Qualitative and quantitative data are presented for secondary xylem of 14 species of four genera of Calyceraceae; root wood is studied for acaulescent perennials and one annual. The wood anatomy of most species of Calycera has character states identical to those seen in wood of most Asteraceae (including phylads of Asteraceae thought to be basic in that family). Goodeniaceae have two features (tracheids, diffuse parenchyma) more primitive than corresponding conditions in Asteraceae and CaIyceraceae according to traditional criteria. Diversity in wood anatomy within Calyceraceae is explainable in terms of adaptation to particular ecological conditions. Although woods of the family as a whole are xeromorphic, most Calycera species show few adaptations to extreme xeromorphy. The highest degree of wood xeromorphy occurs in species of relatively high elevation or high latitude. The presence of pseudoscalariform pitting, with transitions to helical-banded secondary xylem vessels, very much like those of primary xylem, in Boopis graminea and Nastanthus spp., coupled with absence of Iibriform fibers (replaced by axial parenchyma) are probably related to expansion and contraction of the wood in response to fluctuation in moisture availability.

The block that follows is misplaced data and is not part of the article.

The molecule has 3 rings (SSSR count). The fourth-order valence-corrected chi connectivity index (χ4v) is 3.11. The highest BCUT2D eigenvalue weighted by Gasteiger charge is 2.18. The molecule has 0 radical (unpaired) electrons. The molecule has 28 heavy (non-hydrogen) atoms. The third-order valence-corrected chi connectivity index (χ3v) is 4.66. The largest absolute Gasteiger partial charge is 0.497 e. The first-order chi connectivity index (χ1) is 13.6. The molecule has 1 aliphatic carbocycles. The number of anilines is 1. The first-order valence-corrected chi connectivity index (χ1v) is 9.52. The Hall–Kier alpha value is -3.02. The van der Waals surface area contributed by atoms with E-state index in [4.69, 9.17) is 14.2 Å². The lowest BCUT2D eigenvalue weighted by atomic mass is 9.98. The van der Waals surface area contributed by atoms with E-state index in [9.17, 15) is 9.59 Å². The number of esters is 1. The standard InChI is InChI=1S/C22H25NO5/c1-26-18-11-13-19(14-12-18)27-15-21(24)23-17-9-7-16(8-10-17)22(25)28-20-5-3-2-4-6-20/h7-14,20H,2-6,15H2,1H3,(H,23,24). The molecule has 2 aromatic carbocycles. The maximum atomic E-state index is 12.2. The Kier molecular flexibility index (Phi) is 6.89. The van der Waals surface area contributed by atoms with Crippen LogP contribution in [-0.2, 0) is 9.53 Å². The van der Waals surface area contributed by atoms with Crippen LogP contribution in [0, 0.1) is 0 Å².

Carlquist, Sherwin and DeVore, Melanie L.
"Wood Anatomy of Calyceraceae with Reference to Ecology, Habit, and Systematic Relationships,"
Aliso: A Journal of Systematic and Evolutionary Botany:
1, Article 6.
Available at: http://scholarship.claremont.edu/aliso/vol17/iss1/6
© 1998 Sherwin Carlquist, Malanie L. DeVore
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